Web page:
Mallets and hammers
Symphony shines spotlight on percussion soloists
A concerto for marimba? You bet.
The North State Symphony’s performance of Brazilian composer Ney Rosauro’s Concerto for Marimba and Orchestra (1986) was one of the highlights of a delightfully diverse concert, Soloistic Sensations, Saturday evening (Feb. 23) in Laxson Auditorium.
But, isn’t the marimba a percussion instrument and thus ill-suited for the concerto form? Well, the piano is a percussion instrument, after all, and that hasn’t stopped composers from writing thousands of piano concertos. Besides, soloist Eric Whitmer, winner of the 2018 Young Artist Auditions in the high school division, did a wonderful job of coaxing pleasing melodies out of his instrument.
He was able to do that because he’s become expert at using the four-mallet grip developed by Leigh Howard Stevens in the 1970s. As can be imagined, it’s not easy for a two-handed person to master a technique that uses four mallets simultaneously, but Whitmer has done it. The Stevens grip allows him to play fast but softly, lessening the percussive impact of the delivery and emphasizing lyricism in the slow movements.
According to the symphony’s program notes (by Theodore Bell), Rosauro has published more than 50 pieces for percussion, of which the Concerto for Marimba and Orchestra is the most widely played. It’s easy to see why that is: The piece alternates between the deliciously soft melodies for which Brazilian popular music is famous and dazzlingly fast percussion tempos that showcase the soloist’s skill.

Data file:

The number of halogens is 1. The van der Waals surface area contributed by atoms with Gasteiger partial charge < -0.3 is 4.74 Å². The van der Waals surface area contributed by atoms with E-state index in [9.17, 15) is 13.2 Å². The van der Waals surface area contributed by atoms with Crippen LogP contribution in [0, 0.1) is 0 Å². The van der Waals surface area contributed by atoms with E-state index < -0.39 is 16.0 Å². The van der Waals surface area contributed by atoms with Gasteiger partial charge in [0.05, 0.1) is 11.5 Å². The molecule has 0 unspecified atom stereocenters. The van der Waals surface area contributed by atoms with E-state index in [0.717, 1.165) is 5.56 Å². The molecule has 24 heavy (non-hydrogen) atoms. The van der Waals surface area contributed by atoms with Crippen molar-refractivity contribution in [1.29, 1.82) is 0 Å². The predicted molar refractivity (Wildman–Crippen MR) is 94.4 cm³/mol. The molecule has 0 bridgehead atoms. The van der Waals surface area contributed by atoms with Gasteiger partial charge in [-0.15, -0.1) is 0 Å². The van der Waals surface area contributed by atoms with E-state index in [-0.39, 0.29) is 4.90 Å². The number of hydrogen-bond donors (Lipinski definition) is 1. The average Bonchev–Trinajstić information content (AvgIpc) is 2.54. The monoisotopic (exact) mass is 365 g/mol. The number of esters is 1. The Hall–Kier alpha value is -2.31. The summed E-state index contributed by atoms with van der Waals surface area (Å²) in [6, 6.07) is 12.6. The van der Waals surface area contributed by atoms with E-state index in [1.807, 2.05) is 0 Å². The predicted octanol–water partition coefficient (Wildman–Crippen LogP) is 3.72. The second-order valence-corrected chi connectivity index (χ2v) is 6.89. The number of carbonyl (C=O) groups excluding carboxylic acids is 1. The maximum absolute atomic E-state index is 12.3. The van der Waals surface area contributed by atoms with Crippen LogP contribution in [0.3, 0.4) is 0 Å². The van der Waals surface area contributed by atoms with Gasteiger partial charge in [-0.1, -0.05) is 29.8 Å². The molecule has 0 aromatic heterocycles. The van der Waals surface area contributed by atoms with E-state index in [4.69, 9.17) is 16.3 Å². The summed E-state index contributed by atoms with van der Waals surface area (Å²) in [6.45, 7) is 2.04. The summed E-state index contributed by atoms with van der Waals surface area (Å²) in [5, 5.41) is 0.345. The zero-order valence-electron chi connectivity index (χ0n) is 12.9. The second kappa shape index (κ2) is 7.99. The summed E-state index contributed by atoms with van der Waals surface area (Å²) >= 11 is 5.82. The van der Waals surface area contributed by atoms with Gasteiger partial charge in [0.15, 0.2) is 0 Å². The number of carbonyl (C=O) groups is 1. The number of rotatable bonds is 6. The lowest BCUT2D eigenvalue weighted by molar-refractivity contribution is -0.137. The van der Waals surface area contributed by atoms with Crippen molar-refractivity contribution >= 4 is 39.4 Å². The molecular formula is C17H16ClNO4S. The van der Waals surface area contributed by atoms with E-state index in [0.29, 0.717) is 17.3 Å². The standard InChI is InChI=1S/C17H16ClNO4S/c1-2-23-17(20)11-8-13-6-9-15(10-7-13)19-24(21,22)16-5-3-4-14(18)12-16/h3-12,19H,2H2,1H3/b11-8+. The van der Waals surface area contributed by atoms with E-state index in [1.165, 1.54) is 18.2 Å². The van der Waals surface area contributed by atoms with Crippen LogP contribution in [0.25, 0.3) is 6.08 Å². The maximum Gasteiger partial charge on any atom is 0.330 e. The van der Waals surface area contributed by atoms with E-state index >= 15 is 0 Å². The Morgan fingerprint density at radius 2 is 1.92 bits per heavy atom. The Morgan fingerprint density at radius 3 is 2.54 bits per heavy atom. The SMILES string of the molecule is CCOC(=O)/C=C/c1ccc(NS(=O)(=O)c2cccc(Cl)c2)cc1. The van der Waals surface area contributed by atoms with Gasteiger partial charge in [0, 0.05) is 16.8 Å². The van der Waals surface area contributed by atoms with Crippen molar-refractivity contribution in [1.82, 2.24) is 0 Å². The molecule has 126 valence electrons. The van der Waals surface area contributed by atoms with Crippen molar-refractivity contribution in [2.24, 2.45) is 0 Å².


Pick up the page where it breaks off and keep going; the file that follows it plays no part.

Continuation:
I had never heard the instrument played in this lovely way, and, judging from my fellow audience members’ delighted applause, neither had they.
As mentioned above, this concert featured a diverse set of selections. It opened with Giuseppe Verdi’s “Overture” to his opera Nabucco (1841), a colorful Romantic piece that the orchestra attacked with confidence. It then tackled Sergei Prokofiev’s magnificent Piano Concerto No. 1 (1911), followed by by Franz Liszt’s Hungarian Rhapsody No. 2 (1847).
Rhapsody is of course familiar because of its appropriation by Hollywood for use in cartoons and movies. As Bell notes, it first appeared in a 1929 Mickey Mouse cartoon (“The Opry House”) and subsequently in a wide range of cartoons (Disney’s Farmyard Symphony, for example) and movies before working its way onto television (Sesame Street in 1979, among others).
That highly familiar tune was followed by the refreshingly modern marimba concerto, and that in turn gave way to the evening’s final work, Nikolai Rimsky-Korsakov’s extraordinarily rich Capriccio Espagnol (1887). In its Romantic colorfulness, it was a perfect bookend to the Nabucco “Overture” that began the concert.
But the evening’s highlight—even more so than the marimba concerto—was the symphony’s brilliant performance of the Prokofiev piano concerto, featuring as soloist Chuang Li, another Young Artist Auditions winner, this time in the college division.
I’ve listened to many recordings of this concerto, but Saturday evening I realized that no recorded version fully does it justice. It’s a hugely powerful piece that would be considered bombastic were it not so beautiful and moving. It’s also one that can be performed satisfactorily only by an orchestra and soloist who have the confidence and skill to bring it off.
Like the rest of the audience, I was on my feet when it ended, grateful to Li, Music Director Scott Seaton and the rest of the orchestra for creating this transcendent experience.